AFRICA/NIGERIA - "Good knowledge of other religions at the basis for dialogue between Christians and Muslims"

Thursday, 14 November 2013

Abuja (Agenzia Fides) - "The Christian should take a bold step to study Islam while the Muslim should take bold step to study the Christian Religion. This knowledge of the facts of each other’s religion will go a long way to promote peaceful co-existence", said Most Rev. Ignatius Ayau Kaigama, Archbishop of Jos and President of the Catholic Bishops' Conference of Nigeria - CBCN while making a presentation at the third Enugu Diocesan Synod.
In his presentation titled, "Christian/Muslim Relationships in Nigeria and the Leadership Role of CBCN", Archbishop Kaigama stressed the importance of inculturation of faith both for Muslims and for Christian Nigerians. "One can be a true Muslim at the same time be a true African. You as well can be a true Christian at the same time be a true African. Nothing should stop us just now from making the promotion of human dignity and value a basis for dialogue". So, by rediscovering the common African values one can overcome ethnic divisions as well as religious. "If the Africans can rediscover the values of hospitality, love of community life, respect for elders and many others, we shall discover that ethnic wars will minimize greatly", said Mgr. Kaigama.
Although Nigeria is crossed by ethnic and religious conflicts, Mgr. Kaigama emphasized the role of those who, both Christian and Muslim, are working to promote dialogue and peaceful coexistence. These include Cardinal John Onaiyekan, Archbishop of Abuja , Mgr. Mathew Ndagoso, Archbishop of Kaduna, and the Bishops of Sokoto, Maiduguri, Zaria and Kano. An important role is carried out by the Nigeria Inter Religious Council (NIREC), under the joint Chairmanship of the Sultan of Sokoto (who is also the President-General of the Nigeria Supreme Council for Islamic Affairs - NSCIA), and the President of the Christian Association of Nigeria (CAN).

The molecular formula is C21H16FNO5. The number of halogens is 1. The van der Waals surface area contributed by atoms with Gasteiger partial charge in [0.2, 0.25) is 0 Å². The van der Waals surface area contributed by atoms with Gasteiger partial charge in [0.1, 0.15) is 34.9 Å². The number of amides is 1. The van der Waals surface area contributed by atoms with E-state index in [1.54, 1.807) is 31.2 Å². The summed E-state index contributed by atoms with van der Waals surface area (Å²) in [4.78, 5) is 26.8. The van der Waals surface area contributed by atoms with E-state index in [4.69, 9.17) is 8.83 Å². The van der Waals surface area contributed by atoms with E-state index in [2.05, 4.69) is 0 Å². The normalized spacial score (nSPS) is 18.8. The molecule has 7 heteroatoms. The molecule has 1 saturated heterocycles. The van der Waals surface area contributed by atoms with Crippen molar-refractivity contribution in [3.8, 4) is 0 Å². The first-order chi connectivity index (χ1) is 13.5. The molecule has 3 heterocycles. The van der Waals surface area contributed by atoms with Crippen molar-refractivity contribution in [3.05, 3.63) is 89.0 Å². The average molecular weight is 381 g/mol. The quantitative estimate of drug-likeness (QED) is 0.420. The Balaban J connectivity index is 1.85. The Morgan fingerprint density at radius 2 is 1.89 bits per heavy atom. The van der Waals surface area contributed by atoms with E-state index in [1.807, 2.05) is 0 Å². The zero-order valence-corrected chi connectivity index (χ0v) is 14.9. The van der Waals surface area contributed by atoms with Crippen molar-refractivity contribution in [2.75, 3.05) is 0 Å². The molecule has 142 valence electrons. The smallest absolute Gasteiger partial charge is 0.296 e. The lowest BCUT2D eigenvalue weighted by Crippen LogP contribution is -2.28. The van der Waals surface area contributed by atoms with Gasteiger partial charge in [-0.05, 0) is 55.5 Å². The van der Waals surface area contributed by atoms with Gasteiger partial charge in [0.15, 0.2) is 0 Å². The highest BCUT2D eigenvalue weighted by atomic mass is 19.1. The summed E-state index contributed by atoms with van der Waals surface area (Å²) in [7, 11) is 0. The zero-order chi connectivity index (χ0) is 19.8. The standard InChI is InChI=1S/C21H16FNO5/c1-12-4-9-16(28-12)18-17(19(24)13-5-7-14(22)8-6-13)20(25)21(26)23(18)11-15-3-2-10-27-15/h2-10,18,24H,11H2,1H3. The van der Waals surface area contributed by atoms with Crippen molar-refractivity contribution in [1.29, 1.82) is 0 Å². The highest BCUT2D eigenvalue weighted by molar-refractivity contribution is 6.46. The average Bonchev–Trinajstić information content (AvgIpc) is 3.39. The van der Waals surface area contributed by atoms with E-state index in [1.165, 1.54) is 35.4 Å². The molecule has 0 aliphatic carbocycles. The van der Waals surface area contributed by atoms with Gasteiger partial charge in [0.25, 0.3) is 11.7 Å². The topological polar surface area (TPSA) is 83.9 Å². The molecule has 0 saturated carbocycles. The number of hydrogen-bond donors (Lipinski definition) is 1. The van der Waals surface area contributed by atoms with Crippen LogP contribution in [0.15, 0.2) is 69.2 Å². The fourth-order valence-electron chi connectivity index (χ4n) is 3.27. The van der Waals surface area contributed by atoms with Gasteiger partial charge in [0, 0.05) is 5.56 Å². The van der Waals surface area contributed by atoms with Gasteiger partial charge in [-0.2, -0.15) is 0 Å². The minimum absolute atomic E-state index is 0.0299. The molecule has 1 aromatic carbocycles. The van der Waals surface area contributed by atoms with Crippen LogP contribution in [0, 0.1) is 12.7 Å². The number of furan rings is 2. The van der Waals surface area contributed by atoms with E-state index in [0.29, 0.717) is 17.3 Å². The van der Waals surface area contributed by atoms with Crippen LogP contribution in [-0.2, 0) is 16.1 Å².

While noting that there are socio-economic problems related to youth unemployment and often political competition and misunderstanding are reduced to Muslim/Christian conflicts simply because Christians and Muslims are the two dominant religions, Mgr. Kaigama noted that Christians can do a lot together with the Muslims in spite of the atrocities committed by Boko Haram and other radical groups in the name of Islam.
"We are ever prepared to cooperate with Muslim groups not only for eschatological motives but also for social harmony, progress and peace of Nigeria and Nigerians", concluded the Archbishop. (L.M.) (Agenzia Fides 14/11/2013)